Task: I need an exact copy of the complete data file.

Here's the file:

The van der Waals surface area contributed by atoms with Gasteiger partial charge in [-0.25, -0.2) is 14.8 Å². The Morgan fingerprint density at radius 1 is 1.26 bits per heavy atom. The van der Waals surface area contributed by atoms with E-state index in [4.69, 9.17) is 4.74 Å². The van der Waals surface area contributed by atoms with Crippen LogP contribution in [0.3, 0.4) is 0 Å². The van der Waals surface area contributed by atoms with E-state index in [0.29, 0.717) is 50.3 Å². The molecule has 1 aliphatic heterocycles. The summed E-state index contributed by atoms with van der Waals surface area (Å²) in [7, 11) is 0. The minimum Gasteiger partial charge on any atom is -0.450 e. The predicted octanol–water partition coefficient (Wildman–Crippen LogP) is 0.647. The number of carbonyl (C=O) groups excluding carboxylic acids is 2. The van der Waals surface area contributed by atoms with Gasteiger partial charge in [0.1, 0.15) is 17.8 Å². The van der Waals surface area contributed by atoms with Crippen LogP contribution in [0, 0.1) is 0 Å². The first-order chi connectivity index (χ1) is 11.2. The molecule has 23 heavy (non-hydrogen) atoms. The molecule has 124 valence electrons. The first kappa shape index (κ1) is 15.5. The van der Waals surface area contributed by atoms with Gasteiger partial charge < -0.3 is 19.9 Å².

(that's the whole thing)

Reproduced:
The van der Waals surface area contributed by atoms with Gasteiger partial charge in [-0.25, -0.2) is 14.8 Å². The Morgan fingerprint density at radius 1 is 1.26 bits per heavy atom. The van der Waals surface area contributed by atoms with E-state index in [4.69, 9.17) is 4.74 Å². The van der Waals surface area contributed by atoms with Crippen LogP contribution in [0.3, 0.4) is 0 Å². The van der Waals surface area contributed by atoms with E-state index in [0.29, 0.717) is 50.3 Å². The molecule has 1 aliphatic heterocycles. The summed E-state index contributed by atoms with van der Waals surface area (Å²) in [7, 11) is 0. The minimum Gasteiger partial charge on any atom is -0.450 e. The predicted octanol–water partition coefficient (Wildman–Crippen LogP) is 0.647. The number of carbonyl (C=O) groups excluding carboxylic acids is 2. The van der Waals surface area contributed by atoms with Gasteiger partial charge in [0.1, 0.15) is 17.8 Å². The van der Waals surface area contributed by atoms with Crippen LogP contribution in [0, 0.1) is 0 Å². The first-order chi connectivity index (χ1) is 11.2. The molecule has 23 heavy (non-hydrogen) atoms. The molecule has 124 valence electrons. The first kappa shape index (κ1) is 15.5. The van der Waals surface area contributed by atoms with Gasteiger partial charge < -0.3 is 19.9 Å².